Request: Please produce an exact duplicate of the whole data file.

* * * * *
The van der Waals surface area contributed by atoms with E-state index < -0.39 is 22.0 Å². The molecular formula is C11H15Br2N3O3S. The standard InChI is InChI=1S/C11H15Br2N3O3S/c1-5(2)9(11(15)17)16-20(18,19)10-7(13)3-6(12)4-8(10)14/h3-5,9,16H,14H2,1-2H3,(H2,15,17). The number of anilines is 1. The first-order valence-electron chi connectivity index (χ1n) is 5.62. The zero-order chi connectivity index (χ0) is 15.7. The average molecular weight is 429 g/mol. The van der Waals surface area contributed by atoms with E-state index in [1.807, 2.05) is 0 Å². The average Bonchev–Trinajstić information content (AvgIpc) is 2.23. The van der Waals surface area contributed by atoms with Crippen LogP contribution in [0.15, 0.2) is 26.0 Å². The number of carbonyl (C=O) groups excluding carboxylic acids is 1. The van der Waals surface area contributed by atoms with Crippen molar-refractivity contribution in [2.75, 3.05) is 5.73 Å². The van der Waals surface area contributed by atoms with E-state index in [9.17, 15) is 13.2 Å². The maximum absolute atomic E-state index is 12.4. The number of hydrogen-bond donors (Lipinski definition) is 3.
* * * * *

The van der Waals surface area contributed by atoms with E-state index < -0.39 is 22.0 Å². The molecular formula is C11H15Br2N3O3S. The standard InChI is InChI=1S/C11H15Br2N3O3S/c1-5(2)9(11(15)17)16-20(18,19)10-7(13)3-6(12)4-8(10)14/h3-5,9,16H,14H2,1-2H3,(H2,15,17). The number of anilines is 1. The first-order valence-electron chi connectivity index (χ1n) is 5.62. The zero-order chi connectivity index (χ0) is 15.7. The average molecular weight is 429 g/mol. The van der Waals surface area contributed by atoms with E-state index in [1.807, 2.05) is 0 Å². The average Bonchev–Trinajstić information content (AvgIpc) is 2.23. The van der Waals surface area contributed by atoms with Crippen LogP contribution in [0.15, 0.2) is 26.0 Å². The number of carbonyl (C=O) groups excluding carboxylic acids is 1. The van der Waals surface area contributed by atoms with Crippen molar-refractivity contribution in [2.75, 3.05) is 5.73 Å². The van der Waals surface area contributed by atoms with E-state index in [9.17, 15) is 13.2 Å². The maximum absolute atomic E-state index is 12.4. The number of hydrogen-bond donors (Lipinski definition) is 3.